This year, game players have learned many uncomfortable truths about video game crunch. If what happened on the Warframe subreddit in the runup to the increasingly MMO-ish co-op shooter’s latest expansion is any indication, we’re starting to see players push developers to take better care of themselves, even if that means slower game releases.
Warframe fans have been eagerly awaiting the Fortuna expansion, which released today, since it was announced in July. Yesterday, on the eve of its release, a Reddit user Spacesheepie posted a Warframe-themed anti-crunch graphic resembling a workplace safety poster as a “gentle reminder” that the devs should prioritise their health over cranking out new content, even during the mad dash to get Fortuna out.
“Tenno Against Crunch,” read the poster, referencing the game’s player-controlled Tenno faction. “Crunch is bad for well being. Stress can lead to many health concerns including heart disease, depression, and premature death.” It also included a URL for the UK-based International Stress Management Association.
The post got over 5,000 upvotes, making it one of the subreddit’s top posts of the past month. Additional messages of support quickly poured in.
“I guess what prompted me to do it is the recent stories of crunch from Red Dead Redemption 2, Telltale Games, Rockstar, etc,” Spacesheepie, who calls Digital Extremes their favourite developer, wrote in a DM.
“I’m not sure if Digital Extremes has crunched before; one of the devs did mention they had crunched, but I don’t think it’s in the same way as other companies do, and it may be more optional. That being said, I do worry about them, whether they are working late for extended periods, and so on. Even if it’s out of love and passion of what you’re doing, you can still lose track and forget to self-care. I just wanted to let them know, whether it’s optional or not, that I and many others don’t want them to be in pain for a video game, ever.”
Other fans’ responses to the post - which Spacesheepie said they were not expecting, but are grateful for - paint a hopeful picture of changing attitudes toward crunch. While crunch was once a quietly accepted part of game development, greater awareness born of stories published this year has led to increased demand for video games created under humane conditions.
Since our deep dive into the culture of crunch underpinning Red Dead Redemption 2, and how ingratiated it is throughout the industry, developers have been a little more open about the human cost of making games. At Blizzcon this year, I took the opportunity to ask multiple Blizzard developers on how their attitude towards crunch, and how they manage it within their own teams.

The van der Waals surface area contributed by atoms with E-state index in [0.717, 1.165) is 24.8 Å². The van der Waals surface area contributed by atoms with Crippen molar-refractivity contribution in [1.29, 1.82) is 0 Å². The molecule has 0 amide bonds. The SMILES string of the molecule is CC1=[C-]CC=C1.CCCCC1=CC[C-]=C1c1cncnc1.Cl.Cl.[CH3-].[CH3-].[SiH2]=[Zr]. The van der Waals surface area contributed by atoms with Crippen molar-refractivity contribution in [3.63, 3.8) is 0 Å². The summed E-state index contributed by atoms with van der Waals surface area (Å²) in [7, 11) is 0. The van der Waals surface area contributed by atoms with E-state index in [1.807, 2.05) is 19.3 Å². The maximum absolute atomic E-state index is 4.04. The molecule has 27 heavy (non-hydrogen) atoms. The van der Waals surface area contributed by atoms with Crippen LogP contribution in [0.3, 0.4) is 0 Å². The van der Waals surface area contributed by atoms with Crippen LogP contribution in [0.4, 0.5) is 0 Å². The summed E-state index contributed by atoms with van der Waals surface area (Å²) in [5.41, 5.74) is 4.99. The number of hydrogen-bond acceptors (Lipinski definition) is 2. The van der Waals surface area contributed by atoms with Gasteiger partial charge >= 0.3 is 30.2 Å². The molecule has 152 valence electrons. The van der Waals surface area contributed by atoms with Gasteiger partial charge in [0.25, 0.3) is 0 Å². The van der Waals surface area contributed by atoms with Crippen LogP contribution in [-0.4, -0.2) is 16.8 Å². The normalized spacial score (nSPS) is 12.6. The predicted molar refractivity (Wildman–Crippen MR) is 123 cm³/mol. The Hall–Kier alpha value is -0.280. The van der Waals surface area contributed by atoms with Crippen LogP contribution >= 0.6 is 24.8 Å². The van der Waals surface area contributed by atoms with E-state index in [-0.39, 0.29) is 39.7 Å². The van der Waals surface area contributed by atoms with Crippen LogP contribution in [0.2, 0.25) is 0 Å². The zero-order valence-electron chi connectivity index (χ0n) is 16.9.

It’s by no means a unified movement just yet, and plenty of video game fans still seem to be just fine with the idea of bellowing demands into whatever digital megaphone they can find, heedless of the pressure those demands might put on already hard-working development teams (see, for example, the recent Diablo controversy).
Warframe’s community, too, exemplifies this duality. For the past few months, there’s been no end of complaints about a “content drought,” some accompanied by the nagging implication that the developers should be working harder.
One fan in the anti-crunch Reddit thread who said they were a game developer themselves chimed in:
“I cannot hate a content drought if any new content would need to be introduced by crunching employees, so - to whoever reads my comments - please, please be supportive in times of content deficiency. In the end you want polished content that you genuinely enjoy, and that can only be done with a good amount of time, by people who are well rested and at their best.”
This is, at the very least, a baby step in a better direction. Spacesheepie would like to see things improve even more, and they think that starts close to home.
“I know DE isn’t special and that many people around the globe in all kinds of industries experience things like crunch, and I’m not elevating DE’s needs above those either, but I do have a soft spot for ‘em, considering how involved they are with their community,” they said.
“They’re my favourite game makers, it’s one of my favourite games. How can I not think of them?”